I've heard plenty of other moms talk about how busy they are shuttling their kids to various friends' houses and activities, but this has never been a "problem" of ours. I've always known that life goes on without Sky in some ways. There are birthday parties and baseball games and school skate nights that he misses out on. And, some days I worry about his atypical-ness and the fact that he is being left behind by his peers.
But to be honest, most days I don't. See, all of those things--sports practices, overnights with friends, and birthday parties--are outside of our daily routine. And, doing anything outside of the routine can make life a lot harder than the pangs of regret I feel when I know he's being left out. A lot harder. When you're trying to raise a kid on the autism spectrum, there's not a lot of time to worry about the things you can't change.
We tried sports when Sky was younger--baseball, basketball, and soccer. In baseball, Sky couldn't begin to grasp the point. He spent his time lying in the grass trying to understand the habits of ants. The sounds echoing through the gym during basketball made Sky crazy, so any time he was in the game, he would run around like a madman and crash into the padding at the base of the goals and on all the walls of the gym. Soccer resulted in a combination of both those behaviors. He would by turns study the grass and then crash into other players as if he was a pinball and they were the bumpers. It didn't take an autism diagnosis for us to figure out baseball, basketball, and soccer weren't his thing.
But, he cares about sports and about the fact that most of his classmates are on teams. He can tell me which kids play baseball, and basketball, and football, and he wants to do what they do. So, we came up with a list of sports he'd like to try that might be better suited to his particular challenges. We are working through the list one sport at a time. Right now, it's gymnastics.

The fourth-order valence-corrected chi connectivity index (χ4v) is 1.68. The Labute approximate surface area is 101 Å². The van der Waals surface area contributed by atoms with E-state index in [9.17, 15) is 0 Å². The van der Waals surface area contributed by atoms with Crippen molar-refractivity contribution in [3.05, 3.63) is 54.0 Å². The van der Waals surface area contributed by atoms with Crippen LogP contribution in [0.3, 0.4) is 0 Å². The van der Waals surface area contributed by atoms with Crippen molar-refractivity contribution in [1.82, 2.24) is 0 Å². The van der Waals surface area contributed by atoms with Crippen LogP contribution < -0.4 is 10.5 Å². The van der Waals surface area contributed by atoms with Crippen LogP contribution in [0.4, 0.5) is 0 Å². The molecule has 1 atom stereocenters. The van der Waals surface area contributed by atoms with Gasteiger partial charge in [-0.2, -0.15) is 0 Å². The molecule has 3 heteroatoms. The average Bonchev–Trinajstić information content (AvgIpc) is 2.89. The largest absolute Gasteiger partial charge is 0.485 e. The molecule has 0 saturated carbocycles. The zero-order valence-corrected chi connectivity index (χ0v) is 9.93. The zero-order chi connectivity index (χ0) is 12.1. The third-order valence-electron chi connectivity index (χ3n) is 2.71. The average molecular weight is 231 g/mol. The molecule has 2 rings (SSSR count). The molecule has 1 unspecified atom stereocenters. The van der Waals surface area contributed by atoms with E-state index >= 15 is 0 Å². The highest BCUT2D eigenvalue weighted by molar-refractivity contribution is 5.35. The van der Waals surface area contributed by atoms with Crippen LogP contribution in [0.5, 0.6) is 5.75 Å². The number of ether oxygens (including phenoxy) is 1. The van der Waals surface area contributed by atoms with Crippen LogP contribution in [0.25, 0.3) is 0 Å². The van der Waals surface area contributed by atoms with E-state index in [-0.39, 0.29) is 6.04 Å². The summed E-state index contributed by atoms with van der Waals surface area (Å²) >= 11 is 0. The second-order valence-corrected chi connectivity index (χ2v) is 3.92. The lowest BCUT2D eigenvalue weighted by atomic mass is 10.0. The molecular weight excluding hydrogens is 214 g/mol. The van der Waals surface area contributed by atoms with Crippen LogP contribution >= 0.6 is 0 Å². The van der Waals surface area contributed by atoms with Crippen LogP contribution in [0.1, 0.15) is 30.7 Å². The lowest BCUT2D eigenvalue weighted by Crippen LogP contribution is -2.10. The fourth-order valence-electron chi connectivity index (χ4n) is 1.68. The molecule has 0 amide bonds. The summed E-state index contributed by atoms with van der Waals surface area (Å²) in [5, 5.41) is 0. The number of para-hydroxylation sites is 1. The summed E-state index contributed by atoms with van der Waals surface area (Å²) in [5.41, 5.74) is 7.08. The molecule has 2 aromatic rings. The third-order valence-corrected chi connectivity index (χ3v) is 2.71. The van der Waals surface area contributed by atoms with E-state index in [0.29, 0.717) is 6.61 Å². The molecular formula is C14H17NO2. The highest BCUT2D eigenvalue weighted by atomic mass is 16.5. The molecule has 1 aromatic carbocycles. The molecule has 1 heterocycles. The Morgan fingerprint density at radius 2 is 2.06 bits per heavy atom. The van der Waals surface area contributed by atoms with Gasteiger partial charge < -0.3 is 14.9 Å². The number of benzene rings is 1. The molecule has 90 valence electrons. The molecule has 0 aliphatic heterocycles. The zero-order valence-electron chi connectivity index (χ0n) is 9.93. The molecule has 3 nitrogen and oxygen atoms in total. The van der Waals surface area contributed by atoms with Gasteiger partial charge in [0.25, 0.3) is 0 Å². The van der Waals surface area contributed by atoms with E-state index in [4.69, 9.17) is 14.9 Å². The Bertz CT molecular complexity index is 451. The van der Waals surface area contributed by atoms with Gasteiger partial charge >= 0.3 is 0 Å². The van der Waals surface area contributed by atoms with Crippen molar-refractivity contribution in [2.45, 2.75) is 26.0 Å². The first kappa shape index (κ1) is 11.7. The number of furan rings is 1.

In theory, gymnastics should give Sky better body awareness and fulfill his need to jump and crash by enabling him to get the same kind of input in more socially acceptable ways. In theory, the set-up of the gym and the classes should not overwhelm his senses. In theory.
In reality, there's still a lot of crashing and spacing, and since he's in a class with several other boys, this can be a problem. It's hard to watch. It's hard to get the coaches to remember that Sky doesn't have the same ability to hear instructions and do what's being asked with his body. It's hard to convince them that his dramatic flopping on the floor is not to get attention but because he's experiencing a breakdown between the words and his body parts and the hard crashing on the mat makes it easier for him to regroup and concentrate. It's hard to take him every week when I know exactly how it's going to go.
Enter Kevin. Kevin recently finished an advanced degree in special education and is in the process of making a pretty significant career change. He works as a paraprofessional in one of the local junior high schools, and we first met to discuss the pros and cons of public and private education in our area. Somehow the discussion turned to my frustration with gymnastics. I knew I wanted Sky to keep with it and to get better so that one day he could be proud of himself and the work he's done there, but I also knew that the constant frustration of not being able to follow the rules and do what was being asked of him made him feel like he was failing.
Just as I was thinking we'd have to stop gymnastics, Kevin offered to help. On a completely voluntary basis, Kevin has become our gymnastics paraprofessional. Every week, he joins Sky on the mats and acts as a translator for him: giving him instructions in easier-to-process ways, making suggestions for the coaches to help them relate better to Sky, and even facilitating the interactions between boys in the class. And, for the first time, Sky loves gymnastics.
Kevin won't always be able to be with us. He already isn't with us in all the other parts of Sky's life where he faces similar misunderstandings and frustrations. But, I am grateful for his willingness to step in and help and for the reminder that I really can't rest until my son is truly understood. I know one day we will get to a place where Sky can be more independent and successful on his own, but until then, I am so thankful for people like Kevin who offer to walk beside us for part of the journey.